Barriers to change in health care organizations abound, and they are some of the reasons why the United States remains poor in ranking compared to other countries when it comes to basic health indicators (Politzer, Schempf, Starfield & Shi, 2003). Clearly, it is important to learn how such barriers to change could be removed to ensure the success of a health care organization.
The first step to removing such barriers is by acknowledging that such barriers exist. Without such realization, then there would be no driving force for change. For example, in the persistent health care problem of inadequate access to care, it is generally accepted that it is only a factor affecting health inequalities. However, there are sufficient facts to show that it also contributes to disparities in minority health, through its part in delaying diagnosis and treatment of diseases (Politzer, Schempf, Starfield & Shi, 2003).
Thus, it is apparent that mindless dismissal of inadequate access to care as a mere factor to health inequalities and the resulting failure to consider it as a direct cause of disparities in health serves as a barrier to change. A proper appreciation of the importance of providing adequate access to care is a big step towards removing such barrier.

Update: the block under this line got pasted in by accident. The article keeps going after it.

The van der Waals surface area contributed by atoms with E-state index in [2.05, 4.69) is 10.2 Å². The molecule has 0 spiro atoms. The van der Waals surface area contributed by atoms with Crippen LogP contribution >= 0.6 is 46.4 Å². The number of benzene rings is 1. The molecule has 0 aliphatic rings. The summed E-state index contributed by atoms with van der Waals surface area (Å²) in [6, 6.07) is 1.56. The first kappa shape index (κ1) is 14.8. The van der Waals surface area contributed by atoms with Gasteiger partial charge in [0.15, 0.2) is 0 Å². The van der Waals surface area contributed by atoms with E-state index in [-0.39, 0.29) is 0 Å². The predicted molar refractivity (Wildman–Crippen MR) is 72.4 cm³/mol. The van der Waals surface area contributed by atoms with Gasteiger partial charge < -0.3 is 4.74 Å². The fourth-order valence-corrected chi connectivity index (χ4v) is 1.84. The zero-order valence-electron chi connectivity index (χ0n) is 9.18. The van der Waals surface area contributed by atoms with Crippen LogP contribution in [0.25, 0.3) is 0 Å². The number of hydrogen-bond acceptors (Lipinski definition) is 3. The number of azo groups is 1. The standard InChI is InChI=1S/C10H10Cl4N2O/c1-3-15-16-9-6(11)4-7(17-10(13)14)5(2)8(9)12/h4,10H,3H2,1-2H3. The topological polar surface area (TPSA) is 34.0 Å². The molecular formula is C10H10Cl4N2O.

Current policies can also be changed for the better by creating new policies that serve as answers to the failures of the current ones. For example, another problem besetting the health care industry is the lack of adequate sources of health care, especially for vulnerable populations. Where current policies fail to tap valuable sources of health care, new policies shall be formulated to take advantage of these new sources of health care. For instance, policies that strengthen the capacity of health centers to provide health care services are good additions or replacements to current policies that fail to tap this valuable resource (Politzer, Schempf, Starfield & Shi, 2003).
Politzer, R. M., Schempf, A. H., Starfield, B. & Shi, L. (2003). The Future Role of Health Centers in Improving National Health. Journal of Public Health Policy 24(3/4), 296-306.